The creepy porn lawyer, to borrow a phrase from Tucker Carlson, faces one criminal charge of extortion and two criminal charges of wire fraud relating to his scheme to extort $25 million in hush money payments from the Nike Corporation. New court papers filed on Tuesday reveal that Michael Avenatti was in debt more than $15 million when he attempted to extort millions from the sportswear giant, according to a report by the Associated Press. The disgraced lawyer faces other criminal charges relating to his alleged defrauding of his former client, porn star Stormy Daniels, as well as other charges that he defrauded past clients out of millions of dollars.
(Via the Associated Press)
In their submission, federal prosecutors said they plan to show the jury that Avenatti owed “conservatively, in excess of $15 million.” Those debts were owed to former clients, one of more former law partners, both of his former spouses for child and spousal support in arrears and a lawyer the government has identified only as “Attorney-1,” they said.
Avenatti told The Associated Press on Wednesday that “any claim that I was $15 million in debt is ridiculous, absurd and laughable.”
“I look forward to the upcoming trial at which time I will be exonerated and the truth will be known,” he said.
Prosecutors, however, say they plan to prove the debts through documents and testimony from a witness who helped Avenatti manage his finances and a law enforcement witness.
The evidence will prove “that he had extraordinary indebtedness, and thus the need and motive to quickly generate substantial sums of money at the time when he engaged in the charged conduct,” prosecutors wrote.
They said the debts were relevant at trial to expose Avenatti’s motives, particularly because he has asserted that his motives were “benign or even altruistic.”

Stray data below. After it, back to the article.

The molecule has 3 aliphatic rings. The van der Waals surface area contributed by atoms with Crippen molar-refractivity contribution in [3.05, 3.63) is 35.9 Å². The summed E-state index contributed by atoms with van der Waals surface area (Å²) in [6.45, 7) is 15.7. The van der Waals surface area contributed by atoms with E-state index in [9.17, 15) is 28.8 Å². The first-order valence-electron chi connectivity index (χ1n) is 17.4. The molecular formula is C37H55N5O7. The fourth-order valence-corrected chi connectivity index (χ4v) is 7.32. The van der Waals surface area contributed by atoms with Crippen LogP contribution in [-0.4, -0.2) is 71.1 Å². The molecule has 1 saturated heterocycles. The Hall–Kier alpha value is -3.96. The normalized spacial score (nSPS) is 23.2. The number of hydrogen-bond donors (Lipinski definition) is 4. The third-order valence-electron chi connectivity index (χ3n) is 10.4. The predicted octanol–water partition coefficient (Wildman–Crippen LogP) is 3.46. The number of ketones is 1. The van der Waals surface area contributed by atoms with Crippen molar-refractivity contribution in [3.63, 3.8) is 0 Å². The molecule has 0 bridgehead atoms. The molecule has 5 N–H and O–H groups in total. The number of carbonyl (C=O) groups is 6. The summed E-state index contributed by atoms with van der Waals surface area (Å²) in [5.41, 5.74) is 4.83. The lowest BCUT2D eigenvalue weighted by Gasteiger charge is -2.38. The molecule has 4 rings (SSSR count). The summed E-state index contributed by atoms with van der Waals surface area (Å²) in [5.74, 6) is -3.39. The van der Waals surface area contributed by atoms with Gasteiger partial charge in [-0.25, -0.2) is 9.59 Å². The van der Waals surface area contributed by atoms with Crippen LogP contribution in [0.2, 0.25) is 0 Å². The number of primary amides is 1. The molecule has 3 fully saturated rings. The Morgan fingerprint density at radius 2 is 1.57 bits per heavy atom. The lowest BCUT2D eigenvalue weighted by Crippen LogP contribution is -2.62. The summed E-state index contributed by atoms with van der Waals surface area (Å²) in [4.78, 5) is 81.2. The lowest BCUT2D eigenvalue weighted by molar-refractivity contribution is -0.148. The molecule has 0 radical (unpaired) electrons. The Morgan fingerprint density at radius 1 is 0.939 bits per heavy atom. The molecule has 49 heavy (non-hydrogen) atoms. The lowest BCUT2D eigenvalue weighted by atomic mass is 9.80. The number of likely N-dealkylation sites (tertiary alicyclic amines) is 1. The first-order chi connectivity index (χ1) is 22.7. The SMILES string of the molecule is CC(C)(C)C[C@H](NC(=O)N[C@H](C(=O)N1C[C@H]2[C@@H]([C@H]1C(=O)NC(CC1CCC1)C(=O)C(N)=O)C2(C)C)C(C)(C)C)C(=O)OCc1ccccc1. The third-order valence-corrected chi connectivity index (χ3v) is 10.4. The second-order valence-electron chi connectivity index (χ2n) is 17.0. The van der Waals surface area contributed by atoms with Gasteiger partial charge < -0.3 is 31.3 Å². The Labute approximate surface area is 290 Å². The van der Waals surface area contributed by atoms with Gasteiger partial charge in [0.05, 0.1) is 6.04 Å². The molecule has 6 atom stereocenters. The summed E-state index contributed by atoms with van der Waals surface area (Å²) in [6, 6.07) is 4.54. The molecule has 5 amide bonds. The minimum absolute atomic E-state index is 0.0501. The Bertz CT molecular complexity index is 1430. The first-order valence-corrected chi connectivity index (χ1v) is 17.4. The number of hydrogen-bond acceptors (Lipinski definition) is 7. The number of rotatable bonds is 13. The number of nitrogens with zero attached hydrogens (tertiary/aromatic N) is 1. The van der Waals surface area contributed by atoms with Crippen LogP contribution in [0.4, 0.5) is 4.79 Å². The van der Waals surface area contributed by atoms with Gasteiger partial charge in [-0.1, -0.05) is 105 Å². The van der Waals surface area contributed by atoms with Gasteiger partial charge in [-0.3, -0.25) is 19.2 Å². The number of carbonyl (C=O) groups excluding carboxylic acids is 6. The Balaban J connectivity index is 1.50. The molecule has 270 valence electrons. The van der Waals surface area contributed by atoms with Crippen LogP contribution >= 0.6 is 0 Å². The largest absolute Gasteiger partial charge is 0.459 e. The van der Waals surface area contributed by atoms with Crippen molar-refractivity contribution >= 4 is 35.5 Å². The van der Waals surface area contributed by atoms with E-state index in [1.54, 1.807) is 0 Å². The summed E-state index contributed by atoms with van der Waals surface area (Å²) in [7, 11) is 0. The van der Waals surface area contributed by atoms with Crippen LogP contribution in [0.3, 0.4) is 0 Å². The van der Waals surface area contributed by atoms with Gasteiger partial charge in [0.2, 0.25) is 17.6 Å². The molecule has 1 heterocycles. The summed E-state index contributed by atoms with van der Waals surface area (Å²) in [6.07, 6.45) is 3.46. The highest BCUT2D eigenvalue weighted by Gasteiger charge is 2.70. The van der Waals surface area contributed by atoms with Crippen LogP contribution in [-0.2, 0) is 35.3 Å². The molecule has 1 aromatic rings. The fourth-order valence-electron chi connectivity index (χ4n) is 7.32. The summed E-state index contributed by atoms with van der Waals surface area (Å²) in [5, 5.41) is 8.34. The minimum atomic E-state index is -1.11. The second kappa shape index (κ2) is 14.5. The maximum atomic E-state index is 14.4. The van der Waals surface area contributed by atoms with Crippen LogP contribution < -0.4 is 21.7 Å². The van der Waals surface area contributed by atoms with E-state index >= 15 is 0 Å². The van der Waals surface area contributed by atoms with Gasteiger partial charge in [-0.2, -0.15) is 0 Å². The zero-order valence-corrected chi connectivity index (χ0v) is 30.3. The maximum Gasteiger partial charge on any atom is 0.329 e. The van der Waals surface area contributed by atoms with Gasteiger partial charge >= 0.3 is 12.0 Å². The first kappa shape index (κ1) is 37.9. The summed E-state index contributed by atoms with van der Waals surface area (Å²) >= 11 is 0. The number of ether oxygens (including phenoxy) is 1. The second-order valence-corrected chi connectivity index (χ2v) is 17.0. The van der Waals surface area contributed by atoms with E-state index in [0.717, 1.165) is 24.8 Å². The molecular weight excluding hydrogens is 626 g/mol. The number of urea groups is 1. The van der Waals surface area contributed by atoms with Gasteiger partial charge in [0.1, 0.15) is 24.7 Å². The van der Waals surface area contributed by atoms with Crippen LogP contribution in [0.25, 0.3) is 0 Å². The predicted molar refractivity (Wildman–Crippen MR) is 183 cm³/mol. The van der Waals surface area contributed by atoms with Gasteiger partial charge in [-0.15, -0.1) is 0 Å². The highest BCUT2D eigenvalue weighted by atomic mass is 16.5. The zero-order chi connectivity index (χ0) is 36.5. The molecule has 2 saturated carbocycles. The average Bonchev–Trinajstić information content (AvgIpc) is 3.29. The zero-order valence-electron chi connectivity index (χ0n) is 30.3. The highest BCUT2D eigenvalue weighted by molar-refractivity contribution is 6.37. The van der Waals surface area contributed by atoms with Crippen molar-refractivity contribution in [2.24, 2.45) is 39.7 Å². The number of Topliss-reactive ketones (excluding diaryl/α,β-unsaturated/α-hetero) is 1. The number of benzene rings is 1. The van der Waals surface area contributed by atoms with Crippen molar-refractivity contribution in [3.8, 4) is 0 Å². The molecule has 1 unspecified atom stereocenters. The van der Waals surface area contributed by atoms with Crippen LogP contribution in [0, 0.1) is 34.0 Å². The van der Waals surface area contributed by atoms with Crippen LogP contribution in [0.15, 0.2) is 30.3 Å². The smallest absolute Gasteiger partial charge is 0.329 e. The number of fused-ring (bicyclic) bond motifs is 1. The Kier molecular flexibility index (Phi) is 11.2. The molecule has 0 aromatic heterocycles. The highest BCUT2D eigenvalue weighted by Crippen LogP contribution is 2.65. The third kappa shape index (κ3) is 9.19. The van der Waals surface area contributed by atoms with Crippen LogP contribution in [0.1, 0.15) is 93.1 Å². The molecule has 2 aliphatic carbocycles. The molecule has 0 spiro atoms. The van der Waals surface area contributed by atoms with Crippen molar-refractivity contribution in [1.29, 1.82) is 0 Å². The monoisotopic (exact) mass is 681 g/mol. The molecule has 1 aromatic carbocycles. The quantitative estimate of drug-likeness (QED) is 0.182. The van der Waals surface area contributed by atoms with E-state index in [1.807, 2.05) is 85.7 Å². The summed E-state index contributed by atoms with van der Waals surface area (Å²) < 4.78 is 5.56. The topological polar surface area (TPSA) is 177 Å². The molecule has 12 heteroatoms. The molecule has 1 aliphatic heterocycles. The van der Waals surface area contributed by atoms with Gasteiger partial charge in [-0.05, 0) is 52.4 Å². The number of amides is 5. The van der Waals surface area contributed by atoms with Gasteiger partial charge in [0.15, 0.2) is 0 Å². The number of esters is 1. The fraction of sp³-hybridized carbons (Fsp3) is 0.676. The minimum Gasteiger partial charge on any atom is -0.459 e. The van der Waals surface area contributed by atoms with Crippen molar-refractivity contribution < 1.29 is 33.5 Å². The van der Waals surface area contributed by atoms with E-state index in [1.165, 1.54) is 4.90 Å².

An indictment filed in November alleges that Michael Avenatti threatened to hold a damaging press conference on the eve of Nike's quarterly earnings report and the start of the NCAA's men's college basketball tournament unless Nike agreed to pay Avenatti around $25 million in payments. Avenatti said that he was representing a youth basketball coach who had evidence that Nike employees had concealed unauthorized payments to families of top high school basketball players. The U.S. Attorney's Office had recently opened a criminal investigation into a competitor of Nike's for similarly concealing payments to families of high school athletes.
Avenatti represented porn star Stormy Daniels, who claimed to have had an affair with Donald Trump before he became president. Daniels hired Avenatti to represent her in her defamation suit against the president. Daniels lost that suit and was ordered to pay the president's attorney fees. Federal prosecutors claim Avenatti diverted around $300,000 that Daniels was supposed to receive as a part of a book deal and that Avenatti used her money for his own business and personal expenses.
The opportunistic lawyer also represented bogus Kavanaugh accuser Julie Swetnick in her gang-rape allegation against Brett Kavanaugh during the Supreme Court justice's Senate confirmation hearing.